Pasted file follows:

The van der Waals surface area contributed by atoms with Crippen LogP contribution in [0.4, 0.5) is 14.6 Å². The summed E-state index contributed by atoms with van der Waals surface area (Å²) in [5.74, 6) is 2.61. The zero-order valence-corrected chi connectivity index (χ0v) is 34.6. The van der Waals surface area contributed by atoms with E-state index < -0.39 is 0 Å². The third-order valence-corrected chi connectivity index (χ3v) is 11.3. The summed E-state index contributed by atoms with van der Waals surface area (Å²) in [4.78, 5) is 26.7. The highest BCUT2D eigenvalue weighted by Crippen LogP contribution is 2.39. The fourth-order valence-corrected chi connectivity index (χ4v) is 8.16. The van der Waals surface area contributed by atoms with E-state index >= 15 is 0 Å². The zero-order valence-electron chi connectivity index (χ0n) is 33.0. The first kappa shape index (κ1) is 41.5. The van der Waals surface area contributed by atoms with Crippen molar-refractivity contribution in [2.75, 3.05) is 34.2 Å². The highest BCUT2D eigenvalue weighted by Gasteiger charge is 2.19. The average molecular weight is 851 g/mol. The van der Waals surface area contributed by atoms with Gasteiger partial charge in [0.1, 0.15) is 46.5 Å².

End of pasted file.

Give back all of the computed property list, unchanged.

The van der Waals surface area contributed by atoms with Crippen LogP contribution in [0.4, 0.5) is 14.6 Å². The summed E-state index contributed by atoms with van der Waals surface area (Å²) in [5.74, 6) is 2.61. The zero-order valence-corrected chi connectivity index (χ0v) is 34.6. The van der Waals surface area contributed by atoms with E-state index < -0.39 is 0 Å². The third-order valence-corrected chi connectivity index (χ3v) is 11.3. The summed E-state index contributed by atoms with van der Waals surface area (Å²) in [4.78, 5) is 26.7. The highest BCUT2D eigenvalue weighted by Crippen LogP contribution is 2.39. The fourth-order valence-corrected chi connectivity index (χ4v) is 8.16. The van der Waals surface area contributed by atoms with E-state index >= 15 is 0 Å². The zero-order valence-electron chi connectivity index (χ0n) is 33.0. The first kappa shape index (κ1) is 41.5. The van der Waals surface area contributed by atoms with Crippen molar-refractivity contribution in [2.75, 3.05) is 34.2 Å². The highest BCUT2D eigenvalue weighted by Gasteiger charge is 2.19. The average molecular weight is 851 g/mol. The van der Waals surface area contributed by atoms with Gasteiger partial charge in [0.1, 0.15) is 46.5 Å².